CHRIS BRITTON: The lowest point. I guess time heals all wounds. So now that we’re so far removed from the project, those tend to be diminished, and you tend to remember all the good stuff. But I would say the most challenging part of the job is when we rescheduled the project; right? We talked about the surcharge of the soil. And that challenged our schedule. So now we were having to make sure that we were staying on top of this revised plan that we put together, kind of on the fly, during construction. What that did is there were times where we had our crews working double shifts. They were working Saturdays. They were working Sundays. And that’s the field. That’s the trade labor; right? So they were grinding it out, and then the superintendents would rotate what would happen on a weekend.
So I would say the lowest point was probably the amount of hours that it demanded. A job of this magnitude with this schedule, these types of deadlines can be very taxing and very stressful and very exhausting. And at times you’re going to have to give something up to sacrifice that time. So I would use Saturday as kind of like a catch-up day. And you can only work so many Saturdays on top of your 12- to 14-hour days that you have during the week and keep your sanity. And so something gives. I mean, it puts stress on your family. It puts stress on your health and those types of things. So I would say that the lowest points were probably when we were in just the drive of getting the job done, and it was just demanding a tremendous amount of hours from everyone on our team.
BILL YATES: That’s a theme that we’ve hit with project managers. Certainly everyone in this room can relate to it. And I remember we had a conversation with Dave Gibson. He sat in that chair, Chris, and he was working on a project for the military and managing that program. And there was such urgency to come up with a solution and get it out in the field. And they were really burning it. And it was – and I’m sure your team felt this. At least you could see the end in sight, and you knew opening day, you knew who they would probably have on the mound throwing out that first pitch. And you wanted to make sure that there was a mound there, so you kept everybody motivated. And one of the things that we love about projects is there is a beginning and an end. So you guys could see that and push on through it.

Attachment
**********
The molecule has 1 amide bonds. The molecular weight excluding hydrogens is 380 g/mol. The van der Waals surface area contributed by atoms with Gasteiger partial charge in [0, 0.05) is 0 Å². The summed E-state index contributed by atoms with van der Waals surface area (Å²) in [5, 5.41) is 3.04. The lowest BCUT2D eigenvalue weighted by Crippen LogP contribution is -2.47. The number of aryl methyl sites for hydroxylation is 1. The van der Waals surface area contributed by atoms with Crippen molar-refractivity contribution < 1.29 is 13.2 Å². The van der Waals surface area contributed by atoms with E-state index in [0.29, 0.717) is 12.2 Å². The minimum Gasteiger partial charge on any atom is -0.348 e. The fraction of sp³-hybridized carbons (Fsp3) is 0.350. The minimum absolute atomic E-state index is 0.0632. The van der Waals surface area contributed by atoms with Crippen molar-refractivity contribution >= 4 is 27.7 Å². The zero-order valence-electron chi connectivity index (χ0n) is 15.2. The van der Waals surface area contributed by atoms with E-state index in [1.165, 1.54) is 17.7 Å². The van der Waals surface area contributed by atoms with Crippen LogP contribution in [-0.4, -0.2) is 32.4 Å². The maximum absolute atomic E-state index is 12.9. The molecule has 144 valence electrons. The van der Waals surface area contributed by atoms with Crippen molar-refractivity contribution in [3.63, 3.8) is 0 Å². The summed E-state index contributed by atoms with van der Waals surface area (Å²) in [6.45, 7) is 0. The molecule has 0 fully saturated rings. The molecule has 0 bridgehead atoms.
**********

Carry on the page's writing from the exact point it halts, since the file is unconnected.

CHRIS BRITTON: Yeah, that’s an interesting dynamic about construction is the job will always eventually get done.
BILL YATES: Right.
CHRIS BRITTON: And you talked about the first pitch. And there is a best moment, too; right?
BILL YATES: Okay.
CHRIS BRITTON: Through all the meetings – and we had the County. The County was there almost every week, meeting with us and walking the job. And the Fire Marshal was doing inspections. So when we got our CO, right, the day we got the final nod, with the Fire Marshal come walking through the tunnel doing the last inspection of an area that he’d walked through hundreds of times – hundreds of times – came through and gave us the thumbs-up and made the phone call to Jay Westbrook and said, “It’s okay to issue the CO.” And I went around the corner, and my boss Rob was standing up there, and I gave him the thumbs-up. And there was just like this feeling of euphoria. So the Braves had already moved in, in that point in time. They were already in their office component of the jobsite that they’d moved into in December. So we took the CO up to Mike Plant. We had a celebratory drink and then just – awesome.
BILL YATES: Wow.
ANDY CROWE: That’s outstanding.